Treatments for NASH are expected to be a major focus once FDA approved products are on the market. Start planning now for managing the expected new treatments for NASH.
There are many different actions taking place to target opioid abuse and misuse. PHSI regularly posts about the DEA Drug Take Back Days. Prescription Drug Monitoring Programs enable healthcare providers to monitor patient use of opioids with the goal to reduce deaths due to opioid use. Changes are being made to make naloxone available without a prescription through standing orders. Physicians can now treat an increased number of patients with buprenorphine. Another new solution on the horizon is an opioid deactivation pouch. This product deactivates opioids by adding the tablets/capsules/liquid/patch, etc. to the pouch and adding water then disposing of the combination in the trash. This simple process will enable patients and caregivers to safely dispose of opioid medications and provide another option beyond the drug take back programs. What do you think of the deactivation pouch? In what situation would you think that the pouch would be helpful?
There are many different specialized pharmacies but this is a new unique specialization. A new website has launched to list and direct patients to 850 pharmacies that specialize in mental health pharmacy services. These pharmacies meet certain criteria to be listed and the website allows the patient to search for a pharmacy by address. This appears to be a nice way to help patients. Now the challenge is to get providers and patients to know about the website and use it! Would you recommend a patient use this website if the patient would transfer to another pharmacy? Will payers see the value in specialized services for certain populations? We welcome your thoughts through the comments section below or sending us a message.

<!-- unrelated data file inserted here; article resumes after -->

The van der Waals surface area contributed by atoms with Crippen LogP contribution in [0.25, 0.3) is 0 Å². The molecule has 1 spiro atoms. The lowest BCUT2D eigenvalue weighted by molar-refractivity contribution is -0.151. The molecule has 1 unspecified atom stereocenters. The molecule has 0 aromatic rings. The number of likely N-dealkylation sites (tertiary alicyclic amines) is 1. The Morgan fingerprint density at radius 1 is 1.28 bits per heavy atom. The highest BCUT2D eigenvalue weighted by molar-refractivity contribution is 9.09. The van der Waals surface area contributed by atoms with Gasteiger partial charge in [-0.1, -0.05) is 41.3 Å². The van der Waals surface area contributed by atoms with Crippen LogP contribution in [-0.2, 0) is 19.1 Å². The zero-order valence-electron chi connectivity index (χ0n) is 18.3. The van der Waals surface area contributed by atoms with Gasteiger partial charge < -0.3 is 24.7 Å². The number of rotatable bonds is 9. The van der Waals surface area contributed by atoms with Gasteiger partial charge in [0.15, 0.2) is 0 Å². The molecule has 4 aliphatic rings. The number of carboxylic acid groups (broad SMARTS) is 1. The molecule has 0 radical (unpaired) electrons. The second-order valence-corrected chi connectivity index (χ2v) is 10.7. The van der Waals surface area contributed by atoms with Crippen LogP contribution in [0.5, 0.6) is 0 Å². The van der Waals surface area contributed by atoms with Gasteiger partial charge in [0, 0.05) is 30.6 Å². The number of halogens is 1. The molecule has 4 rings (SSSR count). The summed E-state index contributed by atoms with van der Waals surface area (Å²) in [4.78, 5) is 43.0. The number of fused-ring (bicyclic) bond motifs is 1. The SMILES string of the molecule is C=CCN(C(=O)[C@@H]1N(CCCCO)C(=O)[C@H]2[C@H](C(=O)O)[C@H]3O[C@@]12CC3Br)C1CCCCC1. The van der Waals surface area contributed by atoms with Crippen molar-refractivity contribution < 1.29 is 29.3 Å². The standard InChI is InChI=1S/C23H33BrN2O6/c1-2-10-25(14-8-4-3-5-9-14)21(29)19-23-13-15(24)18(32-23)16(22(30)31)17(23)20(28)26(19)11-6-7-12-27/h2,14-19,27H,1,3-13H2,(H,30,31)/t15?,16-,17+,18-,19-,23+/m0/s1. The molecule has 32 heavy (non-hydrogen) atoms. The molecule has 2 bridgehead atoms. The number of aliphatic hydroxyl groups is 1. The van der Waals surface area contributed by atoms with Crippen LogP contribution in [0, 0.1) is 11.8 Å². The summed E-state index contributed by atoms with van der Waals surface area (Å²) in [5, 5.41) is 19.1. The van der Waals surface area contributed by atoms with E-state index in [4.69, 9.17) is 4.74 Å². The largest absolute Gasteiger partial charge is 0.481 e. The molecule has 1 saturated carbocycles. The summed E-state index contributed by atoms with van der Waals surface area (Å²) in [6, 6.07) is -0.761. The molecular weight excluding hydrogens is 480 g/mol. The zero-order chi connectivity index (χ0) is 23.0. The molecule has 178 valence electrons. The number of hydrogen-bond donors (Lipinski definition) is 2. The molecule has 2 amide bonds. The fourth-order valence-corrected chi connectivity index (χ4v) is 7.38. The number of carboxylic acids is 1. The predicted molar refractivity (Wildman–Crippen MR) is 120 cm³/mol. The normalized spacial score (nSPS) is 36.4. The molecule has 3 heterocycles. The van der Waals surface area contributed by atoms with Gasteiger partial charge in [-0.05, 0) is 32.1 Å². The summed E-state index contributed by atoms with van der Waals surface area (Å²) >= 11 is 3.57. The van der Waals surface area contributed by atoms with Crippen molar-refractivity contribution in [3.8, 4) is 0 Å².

This summer, Highmark announced that the vaccine administration fee paid to pharmacies would be cut from $25 to $3. The Pennsylvania Pharmacists Association (PPA) acted swiftly to address this 88% reduction in payment that could severely impact pharmacies throughout the Commonwealth. PPA members and staff held a discussion with Highmark to highlight the concerns with such a drastic reduction in payment. Highmark listened to their concerns, conducted research, and effective September 12, 2016, increased the administration fee they pay to pharmacies for all vaccines to $10. While still a reduction compared to the earlier payment rate, the increase to $10 helps to account for the time and resources that pharmacies spend to provide vaccines to their patients. Was Highmark’s response appropriate? What is a fair administration fee to a pharmacy for providing an immunization?
What is precision medicine?
Precision medicine is a practice of individualizing medical treatment based on a variety of patient-specific characteristics, moving away from treatments based on the “average” patient. Medical decisions are based on a patient’s genetics, disease characteristics, environment, and lifestyle.
Precision medicine vs. patient-centered medicine